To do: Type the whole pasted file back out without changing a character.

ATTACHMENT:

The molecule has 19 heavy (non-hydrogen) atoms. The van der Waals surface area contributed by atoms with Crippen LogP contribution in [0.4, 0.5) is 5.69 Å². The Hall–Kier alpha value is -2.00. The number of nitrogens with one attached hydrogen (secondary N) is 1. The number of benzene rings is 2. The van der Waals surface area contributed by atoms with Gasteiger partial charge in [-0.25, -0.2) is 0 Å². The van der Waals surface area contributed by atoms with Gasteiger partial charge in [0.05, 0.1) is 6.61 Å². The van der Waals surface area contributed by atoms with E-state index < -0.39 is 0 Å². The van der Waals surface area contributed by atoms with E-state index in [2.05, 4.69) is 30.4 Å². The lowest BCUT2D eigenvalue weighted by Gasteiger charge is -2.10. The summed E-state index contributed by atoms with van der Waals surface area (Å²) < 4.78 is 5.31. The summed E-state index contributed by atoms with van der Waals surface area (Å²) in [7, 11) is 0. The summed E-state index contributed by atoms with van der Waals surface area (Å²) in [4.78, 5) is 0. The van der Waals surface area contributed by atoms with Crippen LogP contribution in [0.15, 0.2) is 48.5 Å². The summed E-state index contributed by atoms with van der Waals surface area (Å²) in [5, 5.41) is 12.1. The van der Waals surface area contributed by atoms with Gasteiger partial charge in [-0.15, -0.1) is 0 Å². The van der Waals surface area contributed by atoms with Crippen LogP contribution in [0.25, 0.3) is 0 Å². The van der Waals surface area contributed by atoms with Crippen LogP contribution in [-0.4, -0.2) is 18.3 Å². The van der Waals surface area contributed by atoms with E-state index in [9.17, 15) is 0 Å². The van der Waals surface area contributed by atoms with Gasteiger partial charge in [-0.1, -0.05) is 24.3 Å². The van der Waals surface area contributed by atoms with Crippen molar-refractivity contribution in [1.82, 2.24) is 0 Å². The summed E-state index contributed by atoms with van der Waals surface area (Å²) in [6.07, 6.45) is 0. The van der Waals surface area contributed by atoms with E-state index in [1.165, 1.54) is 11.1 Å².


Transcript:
The molecule has 19 heavy (non-hydrogen) atoms. The van der Waals surface area contributed by atoms with Crippen LogP contribution in [0.4, 0.5) is 5.69 Å². The Hall–Kier alpha value is -2.00. The number of nitrogens with one attached hydrogen (secondary N) is 1. The number of benzene rings is 2. The van der Waals surface area contributed by atoms with Gasteiger partial charge in [-0.25, -0.2) is 0 Å². The van der Waals surface area contributed by atoms with Gasteiger partial charge in [0.05, 0.1) is 6.61 Å². The van der Waals surface area contributed by atoms with E-state index < -0.39 is 0 Å². The van der Waals surface area contributed by atoms with E-state index in [2.05, 4.69) is 30.4 Å². The lowest BCUT2D eigenvalue weighted by Gasteiger charge is -2.10. The summed E-state index contributed by atoms with van der Waals surface area (Å²) < 4.78 is 5.31. The summed E-state index contributed by atoms with van der Waals surface area (Å²) in [7, 11) is 0. The summed E-state index contributed by atoms with van der Waals surface area (Å²) in [4.78, 5) is 0. The van der Waals surface area contributed by atoms with Crippen LogP contribution in [0.15, 0.2) is 48.5 Å². The summed E-state index contributed by atoms with van der Waals surface area (Å²) in [5, 5.41) is 12.1. The van der Waals surface area contributed by atoms with Gasteiger partial charge in [-0.15, -0.1) is 0 Å². The van der Waals surface area contributed by atoms with Crippen LogP contribution in [0.25, 0.3) is 0 Å². The van der Waals surface area contributed by atoms with Crippen LogP contribution in [-0.4, -0.2) is 18.3 Å². The van der Waals surface area contributed by atoms with E-state index in [9.17, 15) is 0 Å². The van der Waals surface area contributed by atoms with Gasteiger partial charge in [-0.1, -0.05) is 24.3 Å². The van der Waals surface area contributed by atoms with Crippen molar-refractivity contribution in [1.82, 2.24) is 0 Å². The summed E-state index contributed by atoms with van der Waals surface area (Å²) in [6.07, 6.45) is 0. The van der Waals surface area contributed by atoms with E-state index in [1.165, 1.54) is 11.1 Å².